Eye For Film >> Movies >> Enemy Of The State (1998) Film Review
Enemy Of The State
Reviewed by: Angus Wolfe Murray
The classic ingredients are here and Tony Scott mixes them with a steady hand. You can't get enough of a good chase movie when the creative team is serious. A paranoid, who-can-I-trust, conspiracy theoretic plot cuts deep into the soft flesh of chaos fear.
Remember The Conversation with Gene Hackman, Three Days Of The Condor with Robert Redford, Mercury Rising with Bruce Willis? There's a bit of them all in this and a whole lot of something else called entertainment. Will Smith, in his first solo star role, proves he doesn't need a 10ft alien, or pock-marked straight man, to bounce off. He has the look (is that hair painted on?) and the moves to take action heroism way beyond Nicolas Cage and the muscled mumblers. He has a sense of humour which makes pecs power look posey.
Put simply, this is a tape story, with fiendishly complex surveillance gear in the bad boys' arsenal and a quicksilver legal brain, plus Gene Hackman as a renegade government agent, on the side of the angels, not that Robert Clayton Dean (Smith) is angelic - he defends mobsters and has a thing going with a Mafia boss (Tom Sizemore). The videotape in question should have concerned itself with the movement of ducks on a lake, but unintentionally recorded the murder of a congressman instead.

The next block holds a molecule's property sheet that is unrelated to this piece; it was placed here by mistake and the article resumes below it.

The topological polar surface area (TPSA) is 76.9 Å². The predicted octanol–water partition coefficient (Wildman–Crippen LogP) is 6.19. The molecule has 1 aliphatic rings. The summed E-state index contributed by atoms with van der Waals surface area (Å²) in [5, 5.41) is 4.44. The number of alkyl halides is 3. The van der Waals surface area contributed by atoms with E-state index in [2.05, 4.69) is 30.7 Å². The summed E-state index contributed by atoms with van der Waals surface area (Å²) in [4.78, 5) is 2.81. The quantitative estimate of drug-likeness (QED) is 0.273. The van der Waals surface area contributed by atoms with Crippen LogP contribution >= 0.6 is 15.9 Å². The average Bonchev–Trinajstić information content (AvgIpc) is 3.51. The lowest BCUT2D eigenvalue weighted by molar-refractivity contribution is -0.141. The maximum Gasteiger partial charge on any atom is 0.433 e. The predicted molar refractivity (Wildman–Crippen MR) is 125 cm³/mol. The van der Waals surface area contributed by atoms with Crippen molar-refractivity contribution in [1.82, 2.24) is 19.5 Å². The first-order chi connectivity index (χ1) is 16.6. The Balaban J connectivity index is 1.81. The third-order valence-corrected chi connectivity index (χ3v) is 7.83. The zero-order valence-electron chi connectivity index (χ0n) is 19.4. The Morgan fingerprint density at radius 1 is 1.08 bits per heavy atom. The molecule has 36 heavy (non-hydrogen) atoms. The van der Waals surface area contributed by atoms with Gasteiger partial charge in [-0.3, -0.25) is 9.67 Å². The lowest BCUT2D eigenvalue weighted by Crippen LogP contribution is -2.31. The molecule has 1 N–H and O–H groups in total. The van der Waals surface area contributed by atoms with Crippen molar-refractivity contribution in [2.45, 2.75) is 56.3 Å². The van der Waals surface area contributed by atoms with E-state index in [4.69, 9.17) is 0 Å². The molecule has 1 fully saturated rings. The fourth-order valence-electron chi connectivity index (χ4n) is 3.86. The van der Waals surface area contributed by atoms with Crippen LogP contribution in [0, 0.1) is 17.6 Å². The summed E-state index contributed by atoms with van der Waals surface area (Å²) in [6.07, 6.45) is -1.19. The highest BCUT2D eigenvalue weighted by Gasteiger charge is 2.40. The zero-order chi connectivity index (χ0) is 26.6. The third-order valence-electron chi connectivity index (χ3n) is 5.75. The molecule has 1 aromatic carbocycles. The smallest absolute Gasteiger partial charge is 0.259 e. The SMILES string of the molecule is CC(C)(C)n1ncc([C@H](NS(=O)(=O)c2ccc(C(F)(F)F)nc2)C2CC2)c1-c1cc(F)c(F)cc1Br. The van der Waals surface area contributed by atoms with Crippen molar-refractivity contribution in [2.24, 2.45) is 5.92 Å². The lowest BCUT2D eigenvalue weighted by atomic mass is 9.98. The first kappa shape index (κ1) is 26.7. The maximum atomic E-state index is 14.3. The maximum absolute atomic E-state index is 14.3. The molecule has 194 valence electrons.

The wildlife ranger, whose job it is to change the tapes on the camera in the lakeside hide, knows he has serious evidence and so copies onto a disk, which he hides in the back of a Gameboy just as the baddies are breaking down his door. Exit ranger out the window, followed by a phalanx of hitmen. During the chase, the Gameboy-plus-disc is slipped into Dean's carrier bag, as he choses nice-but-naughty undies in an up-market lingerie store for Mrs D (Regina King). After that, his life is toast.
The bad people belong to NSA (National Security Agency), a hypersecretive government organisation, specialising in information technology for the purpose of defence-of-the-realm (e.g. spying). Because they have the equipment, they know everything and Scott loves to show off toys. Dean doesn't understand why things are falling apart, or why flat-topped Special Service types follow him in fast cars. It takes time to make sense of the murder, or why he is implicated because of the tape, which he hasn't found yet.
If you like thrillers high roasted, this will keep you awake. It has pace and individuality and Hackman in French Connection mode (small role). Jon Voight, as the icy villain, is controlled and deadly. Why complain if the streets are still mean and the killers have clean faces? Smith is the opposite of Tom Cruise. He's tall and odd-looking, human and fallible, which brings him closer to you and I.Reviewed on: 19 Jan 2001